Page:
Saturday, August 18

and you were there, and you, and you -

I had a dream - I know, ho-hum - but it was a magical inspiring dream about creating.

I arrived for work every morning by walking down this wooded path that was worn into the earth, so worn that it was almost a tunnel, and bushes and trees curved up around it and into the sun. I walked down a steady curved slope and when I got there I was surrounded by some of my favorite icons of creativity. Wayne Coyne from the Flaming Lips worked there. As did Alison Wood, my magical English teacher from high school.

Each person who worked there had a small folding table with a coffee maker on it. They were lined up along the left side of the path as you arrived at the work space. The tables were spaced evenly so everyone had access to their own coffee. We had gotten there first thing in the morning, as we always did, and were chatting with each other before starting our work, joking with someone who had particularly strange coffee-making habits, holding our mugs and laughing loud.

The space we worked in, also outdoors, was off to the right, and I never saw around the corner into it. But there was such a feeling of calm, confidence, and inclusion. I was arriving every morning with all these other artists, ready to get to work, confident that the work space around the corner was there to help us do the job of creating whatever we brought into the world through our work, as it did every day. I was included in the world of creative work and workers, in a way that was calm and spacious and magnificent, unbounded. Either I'm secretly working for the coffee industry or that was one hell of a dream.

Sunday, August 12

thank you, flea market

If you know me you know I'm not one of those annoyingly organized DIY-ers who raises goats and makes their own soap, etc. - the dogs are lucky I drop food in their bowls twice a day.

But somehow I got it in my head that I can make myself a pair of shoes. My friend M., who does know how and makes them for a living, gave me a few boxes of leather scraps when she cleaned out her studio this Spring. I've been mulling it over since then.

This morning a vendor at the flea market had a box of old wooden shoemaker's lasts, so I'm now one (ahem) step closer. Of course I was tempted to buy the whole box -- they look so cool and, who knows, maybe I'll become a shoemaker (be still, compulsive heart) but I settled on two pairs in my size. It looks like one pair has a higher rise than the other. My feet aren't double-A narrow, but since I was going to start from nothing this has got to be better.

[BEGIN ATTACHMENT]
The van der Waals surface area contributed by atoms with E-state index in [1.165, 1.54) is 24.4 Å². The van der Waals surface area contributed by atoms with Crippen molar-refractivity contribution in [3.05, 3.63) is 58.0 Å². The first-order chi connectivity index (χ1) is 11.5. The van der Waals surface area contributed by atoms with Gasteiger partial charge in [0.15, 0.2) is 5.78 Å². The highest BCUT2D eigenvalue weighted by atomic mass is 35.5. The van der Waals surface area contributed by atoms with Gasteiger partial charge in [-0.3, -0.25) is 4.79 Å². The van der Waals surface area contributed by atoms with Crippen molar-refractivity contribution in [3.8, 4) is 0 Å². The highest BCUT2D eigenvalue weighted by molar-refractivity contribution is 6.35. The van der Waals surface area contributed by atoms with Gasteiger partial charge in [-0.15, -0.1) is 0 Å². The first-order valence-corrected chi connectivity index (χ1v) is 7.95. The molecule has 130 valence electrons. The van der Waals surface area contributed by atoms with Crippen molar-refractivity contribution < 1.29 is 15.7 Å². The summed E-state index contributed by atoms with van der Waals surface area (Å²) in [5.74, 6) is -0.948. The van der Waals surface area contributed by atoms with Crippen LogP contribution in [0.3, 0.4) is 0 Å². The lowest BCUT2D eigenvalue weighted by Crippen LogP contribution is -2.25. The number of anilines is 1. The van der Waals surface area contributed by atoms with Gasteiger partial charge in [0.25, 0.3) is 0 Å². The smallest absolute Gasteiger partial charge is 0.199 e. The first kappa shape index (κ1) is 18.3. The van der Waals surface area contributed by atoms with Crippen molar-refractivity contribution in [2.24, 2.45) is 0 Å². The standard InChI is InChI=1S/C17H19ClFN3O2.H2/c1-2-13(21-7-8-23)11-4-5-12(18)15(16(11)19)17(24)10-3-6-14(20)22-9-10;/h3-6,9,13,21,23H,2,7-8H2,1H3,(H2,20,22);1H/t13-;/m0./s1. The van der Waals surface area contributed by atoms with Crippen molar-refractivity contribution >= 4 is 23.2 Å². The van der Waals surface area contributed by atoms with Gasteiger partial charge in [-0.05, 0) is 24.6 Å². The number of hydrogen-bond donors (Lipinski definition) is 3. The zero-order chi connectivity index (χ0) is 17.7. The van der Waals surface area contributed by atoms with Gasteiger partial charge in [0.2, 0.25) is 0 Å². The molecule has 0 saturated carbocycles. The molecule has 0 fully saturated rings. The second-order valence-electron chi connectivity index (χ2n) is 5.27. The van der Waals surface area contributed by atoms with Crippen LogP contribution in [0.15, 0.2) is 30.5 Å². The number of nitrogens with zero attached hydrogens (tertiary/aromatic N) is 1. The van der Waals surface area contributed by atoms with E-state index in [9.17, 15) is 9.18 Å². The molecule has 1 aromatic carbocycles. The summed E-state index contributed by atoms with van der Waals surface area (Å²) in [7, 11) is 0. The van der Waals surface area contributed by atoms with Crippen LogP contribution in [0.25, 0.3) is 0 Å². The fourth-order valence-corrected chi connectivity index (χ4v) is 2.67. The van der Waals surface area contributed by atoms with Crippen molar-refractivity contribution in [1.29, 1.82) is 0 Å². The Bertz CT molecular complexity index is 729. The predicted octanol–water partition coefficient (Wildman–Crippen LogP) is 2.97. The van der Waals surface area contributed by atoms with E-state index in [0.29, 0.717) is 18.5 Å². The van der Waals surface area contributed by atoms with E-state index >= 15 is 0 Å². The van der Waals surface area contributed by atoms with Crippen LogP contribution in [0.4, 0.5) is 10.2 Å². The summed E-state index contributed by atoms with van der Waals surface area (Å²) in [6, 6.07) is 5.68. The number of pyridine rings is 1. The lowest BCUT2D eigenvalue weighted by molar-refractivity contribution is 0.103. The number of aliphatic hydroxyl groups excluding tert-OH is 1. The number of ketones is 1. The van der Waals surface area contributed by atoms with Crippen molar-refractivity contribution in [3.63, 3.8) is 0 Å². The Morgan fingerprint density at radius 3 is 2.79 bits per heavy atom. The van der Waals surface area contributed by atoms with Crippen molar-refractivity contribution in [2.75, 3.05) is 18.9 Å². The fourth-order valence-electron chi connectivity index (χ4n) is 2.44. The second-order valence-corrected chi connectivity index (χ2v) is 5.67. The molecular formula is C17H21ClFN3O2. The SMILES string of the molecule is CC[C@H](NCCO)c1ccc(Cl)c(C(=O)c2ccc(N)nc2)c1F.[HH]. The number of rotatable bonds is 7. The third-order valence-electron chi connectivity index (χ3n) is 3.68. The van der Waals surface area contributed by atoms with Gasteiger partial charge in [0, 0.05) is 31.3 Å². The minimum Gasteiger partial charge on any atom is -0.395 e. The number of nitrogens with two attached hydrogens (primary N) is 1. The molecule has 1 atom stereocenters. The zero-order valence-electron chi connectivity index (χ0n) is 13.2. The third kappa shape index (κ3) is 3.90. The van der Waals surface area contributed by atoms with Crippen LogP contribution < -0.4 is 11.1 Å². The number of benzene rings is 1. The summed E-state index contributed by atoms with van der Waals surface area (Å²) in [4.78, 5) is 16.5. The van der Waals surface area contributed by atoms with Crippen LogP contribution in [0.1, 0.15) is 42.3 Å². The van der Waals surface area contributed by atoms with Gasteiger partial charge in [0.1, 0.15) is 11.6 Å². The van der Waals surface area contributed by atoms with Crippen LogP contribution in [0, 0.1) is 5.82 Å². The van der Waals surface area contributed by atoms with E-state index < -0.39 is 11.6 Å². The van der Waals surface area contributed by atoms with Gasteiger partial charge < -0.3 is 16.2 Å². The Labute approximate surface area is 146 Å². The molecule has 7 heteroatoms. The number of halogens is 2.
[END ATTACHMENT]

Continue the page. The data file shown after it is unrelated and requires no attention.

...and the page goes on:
Next I'll think about designs for a while, then, if I know me like I think I do, without even looking up shoemaking on google or having the proper tools I'll make two clunky but Yeti-worthy monstrosities. Or, maybe just one then I'll quit. Stay tuned.

Thursday, August 9

who doesn't love a secret pocket?

I love making things with secret pockets and special weird magic pockets. Secret pockets are good. You might be concealing ancient scrolls that could alter the course of history. Or, a tampon.

To not love them is probably a sign that something inside you has shriveled up, one of your adventure lobes perhaps. I just finished one of my most exciting skirts so far. 
 It's called Be Very Prepared.

It has snaps all around the waist and two magic pocket-bags that can be worn anywhere there's a snap. Pretend the "t" is in stitching, please.

Wednesday, August 1

must ... release ... Seuss ... energy

I love me some earth-tones, oh yes I do, and I churn along turning out gray, olive, black, gray olive black ... but deep inside I'm building up Dr. Seuss energy that suddenly needs to burst out faster than you can say three-handled family credenza.

So I made some of these shirts, with purples and yellows and pinks and stripes - course stripes. I'm tempted to make a goofy rhyme, but I will contain that for now. I could, you know, please appreciate my restraint.

Last weekend I went to the Joseph Cornell exhibit in Salem Mass. I want to write about it but it pretty much left me speechless. My experience was quiet and internal, not conducive to fascinating-up my blog. I think my friends felt similarly. We all said we loved it, but only talked a short bit then when back to the rest of the day. It was certainly hard to divorce my experience of it from the rows of mass-produced scrapbooking crap you can buy at any store now. I felt polluted by the crapification of collage.